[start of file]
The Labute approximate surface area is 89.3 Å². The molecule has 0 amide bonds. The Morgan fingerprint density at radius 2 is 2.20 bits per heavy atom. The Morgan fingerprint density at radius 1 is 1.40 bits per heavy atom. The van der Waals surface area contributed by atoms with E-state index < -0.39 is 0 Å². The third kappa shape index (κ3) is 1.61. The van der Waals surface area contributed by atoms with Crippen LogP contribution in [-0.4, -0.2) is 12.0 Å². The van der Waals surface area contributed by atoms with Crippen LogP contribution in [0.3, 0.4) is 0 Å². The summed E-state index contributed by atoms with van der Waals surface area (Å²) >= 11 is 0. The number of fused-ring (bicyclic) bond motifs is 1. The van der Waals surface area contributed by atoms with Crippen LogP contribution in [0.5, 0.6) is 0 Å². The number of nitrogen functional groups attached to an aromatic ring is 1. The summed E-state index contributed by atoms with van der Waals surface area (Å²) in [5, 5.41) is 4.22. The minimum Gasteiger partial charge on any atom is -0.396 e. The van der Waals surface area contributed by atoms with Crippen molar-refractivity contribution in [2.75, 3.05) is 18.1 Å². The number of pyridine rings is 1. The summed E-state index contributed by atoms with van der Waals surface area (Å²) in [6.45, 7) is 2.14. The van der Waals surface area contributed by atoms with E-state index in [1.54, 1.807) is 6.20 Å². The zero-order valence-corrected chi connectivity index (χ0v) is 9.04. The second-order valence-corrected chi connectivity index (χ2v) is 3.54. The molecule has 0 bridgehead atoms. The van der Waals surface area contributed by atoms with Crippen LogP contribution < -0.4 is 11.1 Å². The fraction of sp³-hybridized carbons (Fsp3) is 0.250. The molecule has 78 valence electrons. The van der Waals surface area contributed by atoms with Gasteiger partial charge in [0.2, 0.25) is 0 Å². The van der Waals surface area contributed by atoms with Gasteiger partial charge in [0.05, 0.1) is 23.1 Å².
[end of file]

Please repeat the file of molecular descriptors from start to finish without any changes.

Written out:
The Labute approximate surface area is 89.3 Å². The molecule has 0 amide bonds. The Morgan fingerprint density at radius 2 is 2.20 bits per heavy atom. The Morgan fingerprint density at radius 1 is 1.40 bits per heavy atom. The van der Waals surface area contributed by atoms with E-state index < -0.39 is 0 Å². The third kappa shape index (κ3) is 1.61. The van der Waals surface area contributed by atoms with Crippen LogP contribution in [-0.4, -0.2) is 12.0 Å². The van der Waals surface area contributed by atoms with Crippen LogP contribution in [0.3, 0.4) is 0 Å². The summed E-state index contributed by atoms with van der Waals surface area (Å²) >= 11 is 0. The number of fused-ring (bicyclic) bond motifs is 1. The van der Waals surface area contributed by atoms with Crippen LogP contribution in [0.5, 0.6) is 0 Å². The number of nitrogen functional groups attached to an aromatic ring is 1. The summed E-state index contributed by atoms with van der Waals surface area (Å²) in [5, 5.41) is 4.22. The minimum Gasteiger partial charge on any atom is -0.396 e. The van der Waals surface area contributed by atoms with Crippen molar-refractivity contribution in [2.75, 3.05) is 18.1 Å². The number of pyridine rings is 1. The summed E-state index contributed by atoms with van der Waals surface area (Å²) in [6.45, 7) is 2.14. The van der Waals surface area contributed by atoms with E-state index in [1.54, 1.807) is 6.20 Å². The zero-order valence-corrected chi connectivity index (χ0v) is 9.04. The second-order valence-corrected chi connectivity index (χ2v) is 3.54. The molecule has 0 bridgehead atoms. The van der Waals surface area contributed by atoms with Crippen LogP contribution < -0.4 is 11.1 Å². The fraction of sp³-hybridized carbons (Fsp3) is 0.250. The molecule has 78 valence electrons. The van der Waals surface area contributed by atoms with Gasteiger partial charge in [0.2, 0.25) is 0 Å². The van der Waals surface area contributed by atoms with Gasteiger partial charge in [0.05, 0.1) is 23.1 Å².